Academics have called for a boycott against Elsevier, with some success for instance because it has led to resignations (recently in the Lingua journal).

As I understand it, Elsevier is not the only publisher with absurd subscription prices, but it is being targeted because it is the largest one. Are there any similar initiatives against other publishers? (Springer, Wiley, Taylor and Francis, ...) If not, why?

  • On similar lines, 'Elife' was formulated.
    – Dexter
    Commented Nov 7, 2015 at 16:44
  • Elife is interesting but not analogous to the Elsevier boycott, it is an open access publisher. Not sure I got your point.
    – pintoch
    Commented Nov 7, 2015 at 16:54
  • 2
    What I think @Dexter meant was that the creation of Elife was a move away from the commerical publishers. Its existence is a a form of boycott, taken to the next level of ".. and we'll do it better".
    – Chris H
    Commented Nov 9, 2015 at 9:38
  • Yes, in addition, one of big reasons why Elife was formulated is to break monopoly of Nature - Science journals.
    – Dexter
    Commented Nov 10, 2015 at 17:48
  • If anyone wonders what "absurd subscription prices" mean, see Reference for annual journal subscription costs paid per university Commented Jun 24, 2016 at 16:20

2 Answers 2


The Elsevier boycott seems to be the largest one of its kind. I understand the argument to be:

  1. A boycott is easier to maintain against a single publisher than against several publishers at once, since it limits the cost to the participants while, if anything, making the boycott more painful to the publisher.
  2. There's a short list of likely candidates for a single boycott---probably just Springer and Elsevier, and perhaps Wiley, as the largest and most expensive academic publishers. Elsevier had been particularly active in lobbying on some related issues (SOPA, PIPA, and the Research Works Act), and had recently been involved in several publishing related scandals (the ones involving Chaos, Solitons, and Fractals, and the Australasian Journal of Bone & Joint Medicine).

(I personally found these arguments strong, but plenty of people didn't, and some people have refused to participate in the boycott precisely because they think such a boycott should be more widely targeted.)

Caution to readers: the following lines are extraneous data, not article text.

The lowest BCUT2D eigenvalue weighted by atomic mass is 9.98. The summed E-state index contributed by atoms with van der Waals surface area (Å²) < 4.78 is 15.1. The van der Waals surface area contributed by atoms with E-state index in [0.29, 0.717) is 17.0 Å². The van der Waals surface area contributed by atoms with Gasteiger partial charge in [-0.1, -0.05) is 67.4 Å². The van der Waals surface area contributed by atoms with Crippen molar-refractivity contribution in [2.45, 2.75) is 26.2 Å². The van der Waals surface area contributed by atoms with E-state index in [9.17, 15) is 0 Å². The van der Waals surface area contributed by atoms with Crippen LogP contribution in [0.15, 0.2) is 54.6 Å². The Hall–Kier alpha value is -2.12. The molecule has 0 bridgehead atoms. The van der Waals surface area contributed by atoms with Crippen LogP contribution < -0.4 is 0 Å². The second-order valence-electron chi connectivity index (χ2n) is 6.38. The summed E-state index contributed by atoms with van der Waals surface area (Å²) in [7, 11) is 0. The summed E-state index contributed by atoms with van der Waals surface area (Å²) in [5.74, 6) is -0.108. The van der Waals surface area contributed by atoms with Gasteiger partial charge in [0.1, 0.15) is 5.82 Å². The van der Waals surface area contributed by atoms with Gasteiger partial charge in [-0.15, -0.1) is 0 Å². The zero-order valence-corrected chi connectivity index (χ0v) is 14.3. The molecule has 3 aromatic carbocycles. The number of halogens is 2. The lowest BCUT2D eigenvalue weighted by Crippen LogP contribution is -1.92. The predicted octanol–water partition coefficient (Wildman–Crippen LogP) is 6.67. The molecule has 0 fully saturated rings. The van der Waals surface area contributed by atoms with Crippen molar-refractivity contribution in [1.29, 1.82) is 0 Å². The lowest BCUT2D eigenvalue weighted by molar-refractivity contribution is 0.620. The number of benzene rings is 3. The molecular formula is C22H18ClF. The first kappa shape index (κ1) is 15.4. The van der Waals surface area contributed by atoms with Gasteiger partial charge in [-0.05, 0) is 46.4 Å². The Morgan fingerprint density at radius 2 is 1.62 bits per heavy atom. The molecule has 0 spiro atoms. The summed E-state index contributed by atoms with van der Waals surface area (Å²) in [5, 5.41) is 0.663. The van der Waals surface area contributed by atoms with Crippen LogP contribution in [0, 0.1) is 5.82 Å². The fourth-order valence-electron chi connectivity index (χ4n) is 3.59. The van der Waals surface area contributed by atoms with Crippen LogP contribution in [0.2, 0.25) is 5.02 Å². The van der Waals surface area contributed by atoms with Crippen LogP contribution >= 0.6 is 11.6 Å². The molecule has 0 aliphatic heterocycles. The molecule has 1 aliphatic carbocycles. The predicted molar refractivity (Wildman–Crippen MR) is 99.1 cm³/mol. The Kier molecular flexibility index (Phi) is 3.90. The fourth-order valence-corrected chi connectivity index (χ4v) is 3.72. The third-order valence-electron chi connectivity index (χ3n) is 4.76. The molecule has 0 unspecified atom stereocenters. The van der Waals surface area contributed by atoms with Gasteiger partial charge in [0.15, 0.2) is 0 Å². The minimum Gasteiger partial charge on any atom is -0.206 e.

• 9
    From the Cost of Knowledge statement on the choice of Elsevier over Springer: "One reason for focusing on Elsevier rather than, say, Springer is that Springer has had a rich and productive history with the mathematical community. As well as journals, it has published important series of textbooks, monographs, and lecture notes; one could perhaps regard the prices of its journals as a means of subsidizing these other, less profitable, types of publications."
    – E.P.
    Commented Nov 8, 2015 at 20:28

Example of boycott against Springer leading to the creation of an freely accessible scientific journal: the Journal of Machine Learning Research:

The journal was founded as an open-access alternative to the journal Machine Learning. In 2001, forty editors of Machine Learning resigned in order to support JMLR, saying that in the era of the internet, it was detrimental for researchers to continue publishing their papers in expensive journals with pay-access archives. Instead, they wrote, they supported the model of JMLR, in which authors retained copyright over their papers and archives were freely available on the internet.

The journal Machine Learning was published by Springer.

A number of people have called for boycotts against JSTOR after Aaron Swartz's death.

Elsevier isn't indeed the only publisher to have high prices, some examples:

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  • Great, thanks! It would be useful to have sites such as The Cost of Knowledge for Springer and others, to make these local initiatives more visible, I think.
    – pintoch
    Commented Nov 7, 2015 at 22:05
  • 2
    @pintoch As long as people don't pay from their own pockets directly, the motivation is low... unfortunately. Too bad for the taxpayers. Commented Nov 8, 2015 at 16:20
  • Guys, this does not seem to be a scientific comparison of prices - rather just some numbers out of context. Price per click is what people normally use - may be you could find some trusted sources and add them as referenceS? Also, is SIGMOD record OA journal or do you really believe there is free lunch?
    – al_b
    Commented Nov 10, 2015 at 11:19
  • @al_b Feel free to edit the answer. Some other numbers: academia.stackexchange.com/q/31605/452 Commented Nov 10, 2015 at 17:18

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